January 7th 2018. At the Golden Globe Awards ceremony, many of Hollywood’s most famous female actors wore plain black dresses instead of the usual extravagant examples of haute couture. Their aim was to show support for the #timesup and #metoo campaigns against sexual harassment. When the same campaign ran during the BAFTAs ceremony in the UK a month later, the Daily Mail newspaper called it ‘virtue signalling: the sequel’.
You may not agree with the Daily Mail’s opinion but it raises an interesting question. It became apparent that many actors were aware of unacceptable behaviour in their industry but almost none of them had spoken out at the time.
That is the essence of ‘virtue signalling’ – publicly expressing a view that demonstrates your good moral character, but not doing anything practical to change the situation. Or, to put it another way, it’s easy to join a Twitter campaign with millions of others. It’s much harder to take action when you come across the problem in real life.
The term ‘virtue signalling’ may sound as if it comes from the field of social sciences, but the Oxford New Words Corpus* reveals that it is used mainly by journalists writing opinion pieces in blogs or newspapers, especially those with right-wing sympathies such as Fox News or Breitbart.com. The corpus shows that it is primarily used to denounce politicians who express liberal opinions on issues such as climate change, gun control, Brexit or feminism.
The term is a recent addition to the language with about 150 examples in the corpus since 2015. But if you search for ‘virtue signalling’ on Twitter, you will find hundreds of examples within the last few weeks alone. In fact, on Twitter it seems to have become the new word for ‘political correctness’.
A good example comes from the British journalist, Piers Morgan, who recently wrote: ‘How dare you kill off mankind, Mr Trudeau, you spineless virtue-signalling excuse for a feminist.’ This was after Canadian Prime Minister Justin Trudeau apparently used the term ‘peoplekind’ to replace the word ‘mankind’.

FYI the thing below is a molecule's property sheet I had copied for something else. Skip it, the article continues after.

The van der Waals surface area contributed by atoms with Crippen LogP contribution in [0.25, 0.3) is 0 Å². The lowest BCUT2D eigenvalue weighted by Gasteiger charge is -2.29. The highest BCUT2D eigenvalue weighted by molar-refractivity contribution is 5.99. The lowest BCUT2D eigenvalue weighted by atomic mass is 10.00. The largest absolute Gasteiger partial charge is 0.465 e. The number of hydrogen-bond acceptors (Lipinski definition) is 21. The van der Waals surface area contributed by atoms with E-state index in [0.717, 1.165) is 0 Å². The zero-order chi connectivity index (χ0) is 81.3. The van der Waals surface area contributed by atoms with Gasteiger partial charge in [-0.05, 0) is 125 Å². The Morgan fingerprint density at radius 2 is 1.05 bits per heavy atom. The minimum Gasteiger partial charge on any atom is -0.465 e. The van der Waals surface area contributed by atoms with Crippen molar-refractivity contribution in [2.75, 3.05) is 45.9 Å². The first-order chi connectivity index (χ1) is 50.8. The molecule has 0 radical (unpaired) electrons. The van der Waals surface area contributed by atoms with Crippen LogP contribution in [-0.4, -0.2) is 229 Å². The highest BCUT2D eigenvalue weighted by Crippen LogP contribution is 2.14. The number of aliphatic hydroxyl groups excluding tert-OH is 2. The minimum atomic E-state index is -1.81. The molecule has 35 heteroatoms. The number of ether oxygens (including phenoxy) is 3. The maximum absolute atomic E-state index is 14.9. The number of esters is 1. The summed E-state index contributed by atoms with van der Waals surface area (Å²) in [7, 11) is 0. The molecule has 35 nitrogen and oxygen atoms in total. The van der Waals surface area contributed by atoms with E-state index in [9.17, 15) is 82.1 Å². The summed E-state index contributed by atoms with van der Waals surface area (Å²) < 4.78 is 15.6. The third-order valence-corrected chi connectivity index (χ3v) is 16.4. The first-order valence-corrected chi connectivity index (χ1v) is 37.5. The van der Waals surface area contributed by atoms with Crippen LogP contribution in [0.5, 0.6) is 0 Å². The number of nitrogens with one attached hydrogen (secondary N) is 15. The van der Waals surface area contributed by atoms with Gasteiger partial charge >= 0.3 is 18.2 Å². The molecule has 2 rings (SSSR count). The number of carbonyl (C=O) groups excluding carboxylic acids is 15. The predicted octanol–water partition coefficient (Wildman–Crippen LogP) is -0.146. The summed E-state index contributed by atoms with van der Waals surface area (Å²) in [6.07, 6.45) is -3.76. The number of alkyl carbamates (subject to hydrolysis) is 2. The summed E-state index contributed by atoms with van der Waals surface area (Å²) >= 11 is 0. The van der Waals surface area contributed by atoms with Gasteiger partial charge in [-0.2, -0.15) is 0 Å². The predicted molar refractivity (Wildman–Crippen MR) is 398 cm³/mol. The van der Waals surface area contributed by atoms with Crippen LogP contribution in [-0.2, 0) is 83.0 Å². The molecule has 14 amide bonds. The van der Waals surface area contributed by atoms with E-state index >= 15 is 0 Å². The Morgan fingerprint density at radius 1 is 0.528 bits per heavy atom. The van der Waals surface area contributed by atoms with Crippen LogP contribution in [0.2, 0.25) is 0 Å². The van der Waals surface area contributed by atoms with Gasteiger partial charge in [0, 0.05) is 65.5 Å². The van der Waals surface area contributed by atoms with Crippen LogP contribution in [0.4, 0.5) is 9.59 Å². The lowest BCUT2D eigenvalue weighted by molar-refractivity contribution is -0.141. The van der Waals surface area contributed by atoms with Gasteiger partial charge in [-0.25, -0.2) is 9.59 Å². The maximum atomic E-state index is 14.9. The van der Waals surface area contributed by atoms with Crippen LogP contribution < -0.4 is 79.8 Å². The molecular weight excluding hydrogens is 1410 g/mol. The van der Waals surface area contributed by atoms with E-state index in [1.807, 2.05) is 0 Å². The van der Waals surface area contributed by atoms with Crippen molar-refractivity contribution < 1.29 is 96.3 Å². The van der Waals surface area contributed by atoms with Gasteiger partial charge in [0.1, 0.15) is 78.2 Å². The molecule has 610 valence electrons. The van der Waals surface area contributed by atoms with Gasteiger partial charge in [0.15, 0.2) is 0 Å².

Not all examples of virtue signalling refer to politics. When the physicist Stephen Hawking died recently, #RIPstephenhawking trended on Twitter. Clearly most people had never met Hawking. It’s also unlikely that they could tell you anything about the complex scientific theories that he had developed. So why did so many people use the #RIP hashtag? The accusation is that they hoped to enhance their public image simply by associating themselves with a great person.
There is something quintessentially 21st century about the use and the tone of the term ‘virtue signalling’. If you look through the list of other words that have recently been added to the Oxford Advanced Learner’s Dictionary online, it’s easy to see the influence of social media. Among these words are, for example: clicktivism, ghosting, lurker, Remoaner. One of the striking things about these new words from social media is that so many of them are pejorative. If you go to the original source and read the full articles or tweets, the tone of the debate is almost relentlessly negative. Maybe it’s time to start a hashtag campaign to treat each other with respect on Twitter. Or would that just be another example of virtue signalling?
*The Oxford New Words Corpus was started in early 2012 and now totals approximately 7 billion words collected from recently published web pages.
Martin Moore is a Managing Editor in OUP’s ELT Dictionaries and Reference Grammar department.